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Patrick Magee (Irish republican)

From Wikipedia, the free encyclopedia

Patrick Joseph Magee (born 1951[1]) is a former Provisional Irish Republican Army (IRA) volunteer, best known for planting a bomb in the Brighton Grand Hotel targeting Prime Minister Margaret Thatcher and her Cabinet, which killed five people. He is often referred to as the "Brighton bomber".

Early life and IRA career

Patrick Magee was born in Belfast and moved with his family to Norwich when he was two years old.[2] He returned to Belfast at the age of 18 in 1969[2] and later[when?] joined the Provisional IRA.[2]

In June 1973, he was interned during Operation Demetrius.[citation needed] He was released in November 1975.[citation needed]

Brighton hotel bombing

The plot to bomb the Grand Hotel had started as an act of revenge for the stance the British government had taken over the 1981 Irish hunger strike.[3]

Magee had stayed in the hotel under the false name of Roy Walsh four weeks previously, during the weekend of 14–17 September 1984. He planted the bomb, with a long-delay timer, in the bathroom wall of his room, number 629.[4] The bomb exploded at 2:54 a.m. on 12 October 1984, killing five people and injuring 34.[5] He was arrested in the Queen's Park area of Glasgow on 22 June 1985 with four other members of an active service unit, including Martina Anderson, while planning other bombings in England.[2] At his trial in September 1986 he received eight life sentences, with the judge branding him "a man of exceptional cruelty and inhumanity."[2][6] Many years later, in August 2000, Magee admitted to The Guardian that he carried out the bombing, but told them he did not accept he left a fingerprint on the registration card, saying "If that was my fingerprint I did not put it there".[7] While in prison, he completed a PhD examining the representation of Irish republicans in "Troubles" fiction.[citation needed] In August 1997, he married for a second time.[citation needed]

After prison

Magee was released from prison in 1999, having served 14 years, under the terms of the Good Friday Agreement. Originally he was sentenced to eight life sentences and a minimum tariff of 35 years.[8] Jack Straw, the then Home Secretary, attempted to block Magee's release, but this attempt was overturned by the High Court.[9]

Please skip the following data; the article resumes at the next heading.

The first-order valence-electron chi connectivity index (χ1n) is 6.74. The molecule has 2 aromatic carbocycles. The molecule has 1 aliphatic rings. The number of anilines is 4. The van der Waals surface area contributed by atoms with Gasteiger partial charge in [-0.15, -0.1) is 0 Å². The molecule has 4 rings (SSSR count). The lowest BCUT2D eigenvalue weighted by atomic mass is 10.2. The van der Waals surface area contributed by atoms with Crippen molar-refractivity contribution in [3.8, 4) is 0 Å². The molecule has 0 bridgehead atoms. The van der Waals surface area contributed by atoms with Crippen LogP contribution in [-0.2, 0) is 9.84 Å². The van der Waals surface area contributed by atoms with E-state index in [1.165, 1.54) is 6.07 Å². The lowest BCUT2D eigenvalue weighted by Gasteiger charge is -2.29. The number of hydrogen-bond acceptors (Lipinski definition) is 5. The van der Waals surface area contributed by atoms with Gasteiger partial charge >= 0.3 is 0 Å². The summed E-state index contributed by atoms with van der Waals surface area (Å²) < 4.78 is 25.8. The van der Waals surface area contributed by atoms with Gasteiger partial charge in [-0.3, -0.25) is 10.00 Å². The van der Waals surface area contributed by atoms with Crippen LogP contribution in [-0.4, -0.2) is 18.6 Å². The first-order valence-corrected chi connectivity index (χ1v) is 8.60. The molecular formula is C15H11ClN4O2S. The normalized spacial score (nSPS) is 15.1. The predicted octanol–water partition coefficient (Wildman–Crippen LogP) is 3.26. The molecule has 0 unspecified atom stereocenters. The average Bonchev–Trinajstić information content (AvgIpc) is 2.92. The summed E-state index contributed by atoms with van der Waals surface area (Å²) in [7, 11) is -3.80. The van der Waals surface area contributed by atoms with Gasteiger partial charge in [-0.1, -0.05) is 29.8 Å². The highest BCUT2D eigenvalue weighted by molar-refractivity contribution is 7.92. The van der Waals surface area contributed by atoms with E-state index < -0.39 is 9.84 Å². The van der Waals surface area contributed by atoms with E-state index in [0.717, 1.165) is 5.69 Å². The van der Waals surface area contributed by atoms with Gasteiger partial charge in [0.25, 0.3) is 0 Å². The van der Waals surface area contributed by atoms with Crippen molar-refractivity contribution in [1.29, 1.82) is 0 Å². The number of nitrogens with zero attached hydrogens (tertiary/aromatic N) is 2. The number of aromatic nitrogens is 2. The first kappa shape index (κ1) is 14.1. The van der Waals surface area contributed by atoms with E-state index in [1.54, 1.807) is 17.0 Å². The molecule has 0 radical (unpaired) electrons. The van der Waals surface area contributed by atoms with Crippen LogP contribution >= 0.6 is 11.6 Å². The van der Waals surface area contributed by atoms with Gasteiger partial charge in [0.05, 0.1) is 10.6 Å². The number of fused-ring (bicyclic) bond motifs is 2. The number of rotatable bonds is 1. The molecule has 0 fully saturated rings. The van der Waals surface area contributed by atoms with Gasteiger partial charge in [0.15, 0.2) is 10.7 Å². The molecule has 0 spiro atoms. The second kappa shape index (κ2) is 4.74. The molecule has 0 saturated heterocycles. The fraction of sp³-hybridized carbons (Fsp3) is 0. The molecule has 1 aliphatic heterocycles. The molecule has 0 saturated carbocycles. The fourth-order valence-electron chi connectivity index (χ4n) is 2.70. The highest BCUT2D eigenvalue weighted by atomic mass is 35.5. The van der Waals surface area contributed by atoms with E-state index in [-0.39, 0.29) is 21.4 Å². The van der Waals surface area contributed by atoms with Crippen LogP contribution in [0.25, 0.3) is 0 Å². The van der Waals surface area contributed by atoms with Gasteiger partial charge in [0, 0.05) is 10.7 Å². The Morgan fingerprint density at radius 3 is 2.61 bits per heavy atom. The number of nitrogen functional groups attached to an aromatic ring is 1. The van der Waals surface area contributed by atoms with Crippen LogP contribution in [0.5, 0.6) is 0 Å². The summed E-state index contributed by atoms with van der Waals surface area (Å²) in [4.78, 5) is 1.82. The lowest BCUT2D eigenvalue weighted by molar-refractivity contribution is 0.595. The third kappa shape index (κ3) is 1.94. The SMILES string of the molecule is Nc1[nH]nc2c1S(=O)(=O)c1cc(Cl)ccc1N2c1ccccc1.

He continues to defend his role in the blast, but he has expressed remorse for the loss of innocent lives.[10] One of the victims of the bombing was Sir Anthony Berry, whose daughter Jo Berry publicly met Magee in November 2000 in an effort at achieving reconciliation. They have met publicly on more than one hundred occasions since that date.[citation needed]

Harvey Thomas, a senior adviser to Thatcher who survived the bombing, forgave Magee in 1998. Thomas has since developed a friendship with Magee, including hosting him in his own home. Thomas cited his Christian faith as the reason why he felt compelled to forgive.[11][12] Norman Tebbit, whose wife was paralysed in the Brighton bombing, has asserted that he could only forgive Magee if he went to the police and provided them with the names of anyone else who was responsible for the bombing. He has argued that giving up violence is insufficient, stating: "If Dr Shipman had announced he was not going to murder any more of his patients, I don't think we would have felt that was a case for going 'good old Shipman' and giving him a slap on the back and a special award from the BMA."[13]


  • Patrick Magee, Gangsters or Guerrillas? Representations of Irish Republicans in 'Troubles Fiction' (2001) ISBN 1-900960-14-1


  1. ^ "Brighton bomb: Filming forgiveness". BBC News. 13 December 2001. Retrieved 30 April 2007.
  2. ^ a b c d e "Patrick Magee: The IRA Brighton bomber". BBC News. 22 June 1999. Retrieved 30 April 2007.
  3. ^ Gerard Gilbert (10 May 2003). "Staying in: The night they bombed the Grand". The Independent. Archived from the original on 16 February 2008. Retrieved 30 April 2007.
  4. ^ Gareth Parry (10 June 1986). "Patrick Magee convicted of IRA terrorist attack". The Guardian. London. Retrieved 30 April 2007.
  5. ^ "1984: Tory Cabinet in Brighton bomb blast". BBC News. 12 October 1984. Retrieved 30 April 2007.
  6. ^ Taylor, Peter (2001). Brits. Bloomsbury Publishing. pp. 157–159. ISBN 978-0-7475-5806-4.
  7. ^ Wilson, Jamie (28 August 2000). "Brighton bomber thinks again". The Guardian. London. Retrieved 26 April 2010.
  8. ^ "Outrage as Brighton bomber freed". BBC News. 22 June 1999. Retrieved 30 April 2007.
  9. ^ "BBC News - UK Politics - IRA prisoners to go free". Retrieved 27 September 2016.
  10. ^ "Brighton bomber's regrets". BBC News. 11 October 2002. Retrieved 30 April 2007.
  11. ^ "Brighton bomb victim: Why I forgive". BBC News. 8 August 2001. Retrieved 7 March 2013.
  12. ^ "Love Thy Enemy". Huffington Post. 4 June 2012. Retrieved 7 March 2013.
  13. ^ "BBC NEWS - Programmes - Politics Show - Lord Tebbit on the Brighton bomb". 9 October 2009. Retrieved 27 September 2016.

External links

This page was last edited on 18 December 2019, at 19:49
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